Meet the Expert
Who: Amber Bradbury
What: Sensory Projects Manager
Where: Campden BRI
Changing a product’s recipe, process, shelf-life or packaging can be a daunting task. What impact will the change have on the product’s appeal? Will consumers still enjoy it? It’s not unusual to ask these questions, and the only way to get a definitive answer is to test it.
Relative profiling is an exciting (and fairly new) tool that helps food and drink manufacturers minimise the risks associated with product changes. It works using a highly trained food tasting panel, who describe the key sensory characteristics (appearance, odour, flavour, texture and aftertaste/mouthfeel) of a test sample(s) against a control sample. The panel then score the intensity of each sensory characteristic of the test sample(s) in comparison to the control to reveal any differences.
Manufacturers commonly use this tool to:
- compare prototype recipes against current recipes – e.g., for ingredient additions or reformulations
- determine the effect of a change in process or packaging on a product
- monitor changes in a product over its shelf-life compared to a start-of-life sample
- assess a product against a competitor or multiple competitors
Relative profiling has diverse applications to support food and drink manufacturers, as the following examples demonstrate.
Consumers are becoming increasingly aware of the negative health impacts associated with excessive sugar consumption. Campden BRI was approached by a manufacturer of a lasagne product looking to reduce the sugar in their product. The manufacturer produced five test samples, each containing a different sugar replacement, but needed to know whether they had a comparable flavour sensory profile to their current lasagne recipe. Through relative profiling, we were able to identify the one that tasted most similar to the current recipe, allowing the manufacturer to release the healthier version to the market with no noticeable difference in flavour.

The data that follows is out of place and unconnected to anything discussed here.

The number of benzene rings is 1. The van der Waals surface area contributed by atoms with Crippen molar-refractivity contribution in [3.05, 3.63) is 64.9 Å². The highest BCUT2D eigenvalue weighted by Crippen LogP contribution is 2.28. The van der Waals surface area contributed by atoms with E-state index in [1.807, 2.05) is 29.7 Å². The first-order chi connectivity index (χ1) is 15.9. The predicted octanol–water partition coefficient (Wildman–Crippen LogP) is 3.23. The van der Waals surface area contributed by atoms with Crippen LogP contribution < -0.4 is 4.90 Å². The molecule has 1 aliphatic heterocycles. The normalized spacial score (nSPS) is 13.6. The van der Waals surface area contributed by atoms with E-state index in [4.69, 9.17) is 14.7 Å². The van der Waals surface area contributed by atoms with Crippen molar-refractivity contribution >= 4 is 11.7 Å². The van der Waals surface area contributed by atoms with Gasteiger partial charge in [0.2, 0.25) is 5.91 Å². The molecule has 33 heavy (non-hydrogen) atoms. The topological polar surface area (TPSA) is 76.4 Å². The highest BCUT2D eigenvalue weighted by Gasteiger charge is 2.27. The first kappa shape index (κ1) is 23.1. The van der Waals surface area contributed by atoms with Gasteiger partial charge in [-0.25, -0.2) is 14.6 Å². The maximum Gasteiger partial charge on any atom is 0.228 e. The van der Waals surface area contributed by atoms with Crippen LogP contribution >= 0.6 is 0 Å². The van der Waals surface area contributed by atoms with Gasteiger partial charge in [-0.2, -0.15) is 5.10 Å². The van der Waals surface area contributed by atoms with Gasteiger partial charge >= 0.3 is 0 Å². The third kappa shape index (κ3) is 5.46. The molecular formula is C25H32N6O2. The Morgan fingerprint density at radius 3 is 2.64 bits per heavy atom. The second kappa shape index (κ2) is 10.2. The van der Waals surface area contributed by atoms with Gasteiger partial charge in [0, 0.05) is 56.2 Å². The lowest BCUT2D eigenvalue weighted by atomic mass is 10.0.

Picking a prototype
A manufacturer recently approached us looking to assess a cake bar that could be stored at ambient temperature. The company wanted a sensory profile comparable to their existing chilled product, but with the benefits associated with ambient, i.e., more practical storage and transport options. We used relative profiling to compare two prototype cake bar samples, identifying the one most similar to the original in terms of its overall sensory profile.
Assessing new equipment
Relative profiling allowed a manufacturer to compare a meat product that had been marinated using a new piece of equipment (that aimed to reduce marination time) against the standard approach of marinating meat in the fridge. The results provided the manufacturer with an understanding of the effectiveness of their new marination method.
Monitoring product changes over shelf-life
One of Campden BRI’s clients received complaints of their ready meal product changing flavour over time. Relative profiling was used to conclude that the product increased in sweetness as it aged. The results allowed the manufacturer to redevelop its recipe to prevent this issue.